Mixed Berry Crumble is the best way to enjoy Summer berries! Perfectly sweet and tart with a buttery, crispy crumble, top with ice cream or whipped cream for a fabulous dessert!
Fruit Crisp is one of the desserts I regularly make for picnics or potlucks. It’s so easy to make especially for a large group and is always a crowd pleaser.
I like to switch it up with all sorts of fruits from peaches, apples, pears to canned fruit cocktail year-round but come summertime, it’s all about juicy mixed berries!
If you’re looking for the perfect Summer treat, this mixed berry crumble is sure to be a favorite. The interplay of perfectly sweet and tart fruit filling and a crisp, buttery crumble is too good to resist.
Serve the warm crisp with a scoop of vanilla ice cream or a dollop of whipped topping and you’ll have everyone licking their spoons!
What is the Difference between a Crisp and a Crumble?
A crisp is a popular American dessert while a crumble is the British version of a crisp. They are basically the same in that both include stewed fruits and a streusel-topping made of flour, butter, and sugar.
How to Make Crumble Topping
In a bowl, whisk together the flour, sugar, baking powder and salt. Cut the chilled butter into cubes and with hands, work into the flour mixture until large clumps form.
Add spices such as ground cinnamon, nutmeg, and ginger to round up the flavor. Rolled oats and chopped nuts are great additions for an extra layer of crunch. Feel free to experiment with cornmeal or almond flour for a gluten-free option.
How Long Does Crumb Topping Take to Cook?
Bake in a 375 F oven for about 30 to 35 minutes or until the filling starts to bubble around the edges and topping is golden and crisp. If the crumble is browning too quickly, loosely tent with a foil.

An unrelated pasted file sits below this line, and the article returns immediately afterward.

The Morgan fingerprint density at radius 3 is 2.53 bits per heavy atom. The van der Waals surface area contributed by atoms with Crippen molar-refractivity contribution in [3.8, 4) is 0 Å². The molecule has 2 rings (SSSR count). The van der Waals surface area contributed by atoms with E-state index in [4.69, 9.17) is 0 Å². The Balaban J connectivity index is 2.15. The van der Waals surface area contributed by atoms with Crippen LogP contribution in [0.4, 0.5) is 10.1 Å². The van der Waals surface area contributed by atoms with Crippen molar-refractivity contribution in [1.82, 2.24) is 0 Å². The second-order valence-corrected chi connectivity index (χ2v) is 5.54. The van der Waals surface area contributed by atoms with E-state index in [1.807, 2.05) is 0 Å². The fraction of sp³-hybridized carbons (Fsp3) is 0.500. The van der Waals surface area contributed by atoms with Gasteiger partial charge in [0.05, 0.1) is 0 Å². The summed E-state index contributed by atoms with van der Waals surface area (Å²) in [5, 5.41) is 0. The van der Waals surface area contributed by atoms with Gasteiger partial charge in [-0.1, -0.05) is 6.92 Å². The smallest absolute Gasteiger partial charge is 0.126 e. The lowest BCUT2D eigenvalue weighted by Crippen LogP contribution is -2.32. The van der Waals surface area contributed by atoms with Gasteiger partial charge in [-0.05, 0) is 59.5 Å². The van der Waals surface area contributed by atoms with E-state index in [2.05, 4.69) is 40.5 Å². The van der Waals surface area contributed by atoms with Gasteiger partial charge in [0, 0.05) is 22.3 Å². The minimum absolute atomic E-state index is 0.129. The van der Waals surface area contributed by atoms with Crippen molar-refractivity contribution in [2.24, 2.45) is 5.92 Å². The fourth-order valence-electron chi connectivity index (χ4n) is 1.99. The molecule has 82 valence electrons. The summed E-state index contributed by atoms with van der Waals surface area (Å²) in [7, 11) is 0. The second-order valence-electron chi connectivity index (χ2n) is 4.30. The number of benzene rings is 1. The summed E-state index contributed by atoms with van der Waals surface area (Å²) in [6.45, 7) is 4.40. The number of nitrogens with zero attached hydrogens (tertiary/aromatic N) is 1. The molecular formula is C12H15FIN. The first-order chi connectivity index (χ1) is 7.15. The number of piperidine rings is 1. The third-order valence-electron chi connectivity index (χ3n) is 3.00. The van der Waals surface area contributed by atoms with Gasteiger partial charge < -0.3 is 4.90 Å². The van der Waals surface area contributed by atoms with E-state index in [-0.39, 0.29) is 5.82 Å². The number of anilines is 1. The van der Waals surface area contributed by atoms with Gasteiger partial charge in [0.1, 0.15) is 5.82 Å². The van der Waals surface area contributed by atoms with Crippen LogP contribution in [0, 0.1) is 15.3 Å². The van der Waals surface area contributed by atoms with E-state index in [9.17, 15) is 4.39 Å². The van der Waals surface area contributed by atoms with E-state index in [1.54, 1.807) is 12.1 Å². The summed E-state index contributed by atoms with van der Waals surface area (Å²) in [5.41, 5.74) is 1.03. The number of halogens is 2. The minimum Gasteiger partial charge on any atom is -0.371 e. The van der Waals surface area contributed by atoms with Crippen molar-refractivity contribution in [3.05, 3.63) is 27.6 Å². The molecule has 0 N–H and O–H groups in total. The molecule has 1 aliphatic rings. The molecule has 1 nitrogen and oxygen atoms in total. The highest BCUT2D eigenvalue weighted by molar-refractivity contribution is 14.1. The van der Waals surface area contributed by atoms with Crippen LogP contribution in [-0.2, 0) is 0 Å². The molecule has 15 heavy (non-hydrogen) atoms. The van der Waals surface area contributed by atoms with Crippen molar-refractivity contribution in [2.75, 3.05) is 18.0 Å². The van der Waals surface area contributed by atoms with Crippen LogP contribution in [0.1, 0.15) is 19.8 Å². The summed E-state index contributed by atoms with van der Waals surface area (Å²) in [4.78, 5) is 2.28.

Can You Freeze a Crumble Mix?
Yes, you can! Divide the prepared mixture into resealable plastic bags, freeze, and thaw for a few minutes before using.
Not in the mood to make a whole pan of berry crisp? Place the crumble in a single layer on a baking sheet and toast in a 350 F oven for about 10 to 15 minutes. Sprinkle on ice cream, fresh fruit or frosted baked goods.
Tips on How to Make Mixed Berry Crumble:
- I like to fresh berries during the Summer months when they are at their sweetest but I usually swap with frozen berries when they are not in season. There’s NO need to thaw, you can toss them with the rest of the filling ingredients straight from the freezer.
- We prefer thick, pie-like fruit filling here at home but if you want a looser consistency, decrease the cornstarch to about one tablespoon.
- Too little or too much butter can make or break your streusel topping. Make sure it forms into large clumps, add more butter as needed if it feels dry or floury.
- For big, flaky chunks of crumble, use cold butter.
- Use a wide, shallow baking dish or skillet for good fruit and crumble ratio. More crispy topping=more yummy!
Want more ways to enjoy mixed berries? This mixed berry french toast bake is the best thing to wake up in the morning and this mixed berry cobbler is also a guaranteed party favorite.
- 6 cups mixed berries (raspberries, blackberries, blueberries, and hulled/chopped strawberries)
- 1/2 cup sugar
- 1 tablespoon lemon juice
- 2 tablespoons cornstarch
- 1/4 teaspoon cinnamon
- 1 cup flour
- 1/2 cup brown sugar
- 1/2 teaspoon salt
- 1/2 teaspoon baking powder
- 1 cup butter, chilled
- 1/2 cup walnuts, chopped
- In a large bowl, combine berries, sugar, lemon juice, and cinnamon. Add cornstarch and toss to coat berries. Transfer to a baking dish or oven-safe skillet.
- In a bowl, combine flour, brown sugar, baking powder, and salt. Whisk until distributed.
- Cut in the butter and using hands, rub the butter into the flour mixture until large crumbs form. Stir in walnuts.
- Sprinkle mixture over top of berries to completely cover.
- Bake in a 375 F oven for about 30 to 35 minutes or until golden brown and bubbly.
- Remove from oven and let stand for about 5 minutes. Serve warm. Top with vanilla ice cream, if desired.
“This website provides approximate nutrition information for convenience and as a courtesy only. Nutrition data is gathered primarily from the USDA Food Composition Database, whenever available, or otherwise other online calculators.”
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